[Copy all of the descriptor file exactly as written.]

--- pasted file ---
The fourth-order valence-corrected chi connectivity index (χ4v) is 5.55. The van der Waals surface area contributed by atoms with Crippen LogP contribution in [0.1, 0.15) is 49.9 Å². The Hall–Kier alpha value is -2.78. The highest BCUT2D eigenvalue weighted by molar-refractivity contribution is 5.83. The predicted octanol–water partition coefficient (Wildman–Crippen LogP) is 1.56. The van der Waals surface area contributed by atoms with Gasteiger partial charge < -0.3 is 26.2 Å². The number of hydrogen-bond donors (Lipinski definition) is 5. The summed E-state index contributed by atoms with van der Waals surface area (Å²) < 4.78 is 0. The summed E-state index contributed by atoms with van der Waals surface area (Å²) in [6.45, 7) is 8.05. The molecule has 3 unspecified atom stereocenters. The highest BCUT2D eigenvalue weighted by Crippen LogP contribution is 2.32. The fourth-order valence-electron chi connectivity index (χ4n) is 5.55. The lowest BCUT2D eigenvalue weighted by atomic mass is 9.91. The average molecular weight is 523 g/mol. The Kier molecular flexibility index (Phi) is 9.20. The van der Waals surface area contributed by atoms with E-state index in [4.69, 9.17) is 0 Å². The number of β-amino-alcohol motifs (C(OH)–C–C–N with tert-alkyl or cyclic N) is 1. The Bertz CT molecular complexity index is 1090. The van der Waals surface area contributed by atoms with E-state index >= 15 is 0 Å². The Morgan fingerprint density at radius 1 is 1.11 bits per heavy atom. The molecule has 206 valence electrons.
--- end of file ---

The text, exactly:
The fourth-order valence-corrected chi connectivity index (χ4v) is 5.55. The van der Waals surface area contributed by atoms with Crippen LogP contribution in [0.1, 0.15) is 49.9 Å². The Hall–Kier alpha value is -2.78. The highest BCUT2D eigenvalue weighted by molar-refractivity contribution is 5.83. The predicted octanol–water partition coefficient (Wildman–Crippen LogP) is 1.56. The van der Waals surface area contributed by atoms with Gasteiger partial charge < -0.3 is 26.2 Å². The number of hydrogen-bond donors (Lipinski definition) is 5. The summed E-state index contributed by atoms with van der Waals surface area (Å²) < 4.78 is 0. The summed E-state index contributed by atoms with van der Waals surface area (Å²) in [6.45, 7) is 8.05. The molecule has 3 unspecified atom stereocenters. The highest BCUT2D eigenvalue weighted by Crippen LogP contribution is 2.32. The fourth-order valence-electron chi connectivity index (χ4n) is 5.55. The lowest BCUT2D eigenvalue weighted by atomic mass is 9.91. The average molecular weight is 523 g/mol. The Kier molecular flexibility index (Phi) is 9.20. The van der Waals surface area contributed by atoms with E-state index in [4.69, 9.17) is 0 Å². The number of β-amino-alcohol motifs (C(OH)–C–C–N with tert-alkyl or cyclic N) is 1. The Bertz CT molecular complexity index is 1090. The van der Waals surface area contributed by atoms with E-state index >= 15 is 0 Å². The Morgan fingerprint density at radius 1 is 1.11 bits per heavy atom. The molecule has 206 valence electrons.